By Taiesha Fowler
It’s that time of year again. March 15th is the deadline for principals to notify first-year probationary teachers if they will be employed the following school year. For second year probationary teachers, March 15th either marks the end of a very short teaching career or the beginning of eligibility for permanent status. Some teachers hit their stride after a year and a half of teaching, but many teachers do not. Should administrators rely on a new teacher’s potential to become a strong educator, or should they focus on the weaknesses that may never improve if the teacher becomes permanent? With just 18 months in which to decide, administrators are often making this choice way too soon.
A few years ago, I mentored a first year special education teacher called Lara. Because of a severe shortage of special ed teachers, Lara was hired before she completed her certification. That first year, Lara was a resource specialist. She spent her days in other teachers’ classrooms supporting students with special needs enrolled in general education courses. That year, she earned a positive evaluation.
In her second year, Lara’s circumstances changed. She was still working on her credential, but was assigned her own math and science special education class. Each student had an Individualized Education Plan. While trying to meet the instructional needs of her learners, it took a couple months for Lara to find a mentor in her subject area. She had to plan for multiple grade levels and for collaboration with teaching assistants and behavior specialists who supported her students. Sometimes, she stayed at school until after nine to take care of her workload. It was a rough first semester. By the end of January, the principal notified her that she would not be returning the following year.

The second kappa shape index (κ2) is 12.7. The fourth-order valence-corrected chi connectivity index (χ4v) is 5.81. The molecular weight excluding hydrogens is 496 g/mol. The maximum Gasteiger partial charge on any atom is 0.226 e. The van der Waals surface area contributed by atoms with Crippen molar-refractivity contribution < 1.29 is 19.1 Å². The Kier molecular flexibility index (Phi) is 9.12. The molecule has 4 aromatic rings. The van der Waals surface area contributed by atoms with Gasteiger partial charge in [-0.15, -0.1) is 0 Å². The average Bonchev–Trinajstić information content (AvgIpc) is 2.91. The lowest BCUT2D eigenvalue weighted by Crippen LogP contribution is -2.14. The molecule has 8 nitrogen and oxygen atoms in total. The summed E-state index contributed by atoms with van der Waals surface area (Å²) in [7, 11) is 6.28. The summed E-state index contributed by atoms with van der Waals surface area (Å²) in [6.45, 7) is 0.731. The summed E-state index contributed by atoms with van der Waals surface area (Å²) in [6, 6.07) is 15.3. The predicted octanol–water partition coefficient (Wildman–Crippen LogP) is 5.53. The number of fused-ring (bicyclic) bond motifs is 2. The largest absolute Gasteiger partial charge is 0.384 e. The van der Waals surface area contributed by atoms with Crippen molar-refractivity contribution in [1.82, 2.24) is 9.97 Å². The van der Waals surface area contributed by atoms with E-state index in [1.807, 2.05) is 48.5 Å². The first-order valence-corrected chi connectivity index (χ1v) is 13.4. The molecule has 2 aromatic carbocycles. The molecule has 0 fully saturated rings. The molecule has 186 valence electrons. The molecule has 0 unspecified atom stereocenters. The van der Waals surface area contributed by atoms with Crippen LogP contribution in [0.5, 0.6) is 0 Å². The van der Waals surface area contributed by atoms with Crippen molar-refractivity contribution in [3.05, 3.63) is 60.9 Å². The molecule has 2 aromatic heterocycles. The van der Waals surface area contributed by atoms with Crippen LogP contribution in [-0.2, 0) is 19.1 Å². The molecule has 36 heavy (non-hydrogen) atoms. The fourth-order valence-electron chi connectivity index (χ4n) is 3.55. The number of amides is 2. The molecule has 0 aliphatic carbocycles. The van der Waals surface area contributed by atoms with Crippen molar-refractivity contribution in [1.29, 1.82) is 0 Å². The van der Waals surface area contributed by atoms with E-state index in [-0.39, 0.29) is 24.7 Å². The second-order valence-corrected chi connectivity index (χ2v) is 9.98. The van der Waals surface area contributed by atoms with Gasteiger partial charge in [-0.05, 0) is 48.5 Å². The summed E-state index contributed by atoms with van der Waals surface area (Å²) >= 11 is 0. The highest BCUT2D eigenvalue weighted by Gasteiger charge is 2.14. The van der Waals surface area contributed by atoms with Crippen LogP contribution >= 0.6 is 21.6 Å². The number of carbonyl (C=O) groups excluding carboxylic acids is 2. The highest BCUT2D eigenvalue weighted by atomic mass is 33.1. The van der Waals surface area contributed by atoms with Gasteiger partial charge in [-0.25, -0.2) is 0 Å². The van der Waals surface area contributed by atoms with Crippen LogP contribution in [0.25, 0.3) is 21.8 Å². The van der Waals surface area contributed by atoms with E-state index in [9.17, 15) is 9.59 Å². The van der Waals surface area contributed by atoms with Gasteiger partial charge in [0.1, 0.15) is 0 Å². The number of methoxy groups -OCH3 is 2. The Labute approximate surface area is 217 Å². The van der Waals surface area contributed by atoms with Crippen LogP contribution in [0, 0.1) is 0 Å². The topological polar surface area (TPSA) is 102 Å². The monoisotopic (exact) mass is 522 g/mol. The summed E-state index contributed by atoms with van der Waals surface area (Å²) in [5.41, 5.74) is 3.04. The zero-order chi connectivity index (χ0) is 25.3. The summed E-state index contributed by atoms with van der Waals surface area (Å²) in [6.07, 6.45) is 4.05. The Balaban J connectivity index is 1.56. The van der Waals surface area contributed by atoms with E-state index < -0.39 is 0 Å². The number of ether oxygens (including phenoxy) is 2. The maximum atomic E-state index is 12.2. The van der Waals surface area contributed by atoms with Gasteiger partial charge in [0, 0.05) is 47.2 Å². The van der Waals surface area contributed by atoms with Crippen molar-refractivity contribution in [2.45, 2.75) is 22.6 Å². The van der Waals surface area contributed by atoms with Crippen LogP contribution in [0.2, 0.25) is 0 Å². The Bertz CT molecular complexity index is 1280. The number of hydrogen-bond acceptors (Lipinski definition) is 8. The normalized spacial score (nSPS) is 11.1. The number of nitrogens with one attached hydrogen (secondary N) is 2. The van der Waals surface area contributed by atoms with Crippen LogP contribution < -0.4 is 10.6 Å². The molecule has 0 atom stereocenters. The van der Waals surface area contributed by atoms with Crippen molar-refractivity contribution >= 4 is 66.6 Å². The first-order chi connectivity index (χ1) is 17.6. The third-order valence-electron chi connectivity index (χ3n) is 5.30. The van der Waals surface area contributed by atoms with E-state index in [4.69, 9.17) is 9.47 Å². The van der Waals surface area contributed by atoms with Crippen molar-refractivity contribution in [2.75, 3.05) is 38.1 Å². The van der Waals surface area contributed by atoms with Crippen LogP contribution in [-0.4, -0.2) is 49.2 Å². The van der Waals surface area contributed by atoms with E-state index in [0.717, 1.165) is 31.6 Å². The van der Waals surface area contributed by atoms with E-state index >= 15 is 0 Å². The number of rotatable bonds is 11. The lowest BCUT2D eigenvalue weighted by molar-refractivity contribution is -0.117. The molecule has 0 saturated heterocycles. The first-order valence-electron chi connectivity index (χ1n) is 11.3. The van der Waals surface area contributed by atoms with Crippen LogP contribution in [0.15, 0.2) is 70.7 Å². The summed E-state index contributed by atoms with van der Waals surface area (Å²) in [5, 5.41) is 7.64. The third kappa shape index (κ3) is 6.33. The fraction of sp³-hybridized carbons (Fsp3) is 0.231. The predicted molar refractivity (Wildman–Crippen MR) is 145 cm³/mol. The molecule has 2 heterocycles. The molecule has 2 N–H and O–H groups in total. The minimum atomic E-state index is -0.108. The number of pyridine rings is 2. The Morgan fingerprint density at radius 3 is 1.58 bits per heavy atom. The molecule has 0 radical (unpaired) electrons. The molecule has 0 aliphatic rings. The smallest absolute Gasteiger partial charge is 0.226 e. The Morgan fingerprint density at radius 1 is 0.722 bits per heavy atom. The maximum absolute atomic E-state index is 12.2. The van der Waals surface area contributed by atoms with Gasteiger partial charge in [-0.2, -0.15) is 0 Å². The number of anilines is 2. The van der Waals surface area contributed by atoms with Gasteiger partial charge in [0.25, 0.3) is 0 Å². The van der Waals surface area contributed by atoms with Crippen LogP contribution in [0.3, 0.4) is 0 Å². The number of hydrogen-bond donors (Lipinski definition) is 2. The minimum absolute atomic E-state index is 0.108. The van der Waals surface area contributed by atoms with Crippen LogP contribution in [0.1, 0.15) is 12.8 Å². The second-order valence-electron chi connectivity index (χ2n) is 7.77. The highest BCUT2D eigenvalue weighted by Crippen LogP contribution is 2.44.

After years of budget cuts, school districts across California are finding it difficult to fill vacancies in general education. The situation in special education is worse. The current law exacerbates the problem. When teachers are dismissed too early in their careers, students miss out on teachers who want to teach learners with the most acute needs.
Education is haunted by the unrealized promise of new teachers like Lara, who did not have a chance to mature. What Lara lacked in skill, she made up for with a wealth of passion and empathy for her students. She may have needed a lot of support to become an effective teacher in her assignment, but she was the right type of quirky to draw dozens of students to her classroom at lunch for sci-fi club on Mondays and dozens of different students to her fashion club on Wednesdays.
Now, there is new legislation to help fix the problem. The AB 1220, introduced this week by Assemblywoman Shirley Weber, extends the minimum probationary period for teachers from two to three years and links permanent status (tenure) to locally-defined benchmarks. Teachers who need more support will no longer face termination after an unsatisfactory first or second year. They will qualify for targeted support and professional development. Teachers like Lara, who have had a shaky year or two, will have a total of five years to implement best practices. These teachers will now have more time to realize their potential.
Education reform will be bolstered by a new generation of teachers who have fully earned tenure. It is time to stop hoping that new teachers will improve and provide the time and guidance they need to become effective educators.
Taiesha Fowler teaches 6th grade English and history at Paul Revere Charter Middle School in Los Angeles. She is a Teach Plus California Teaching Policy Fellow.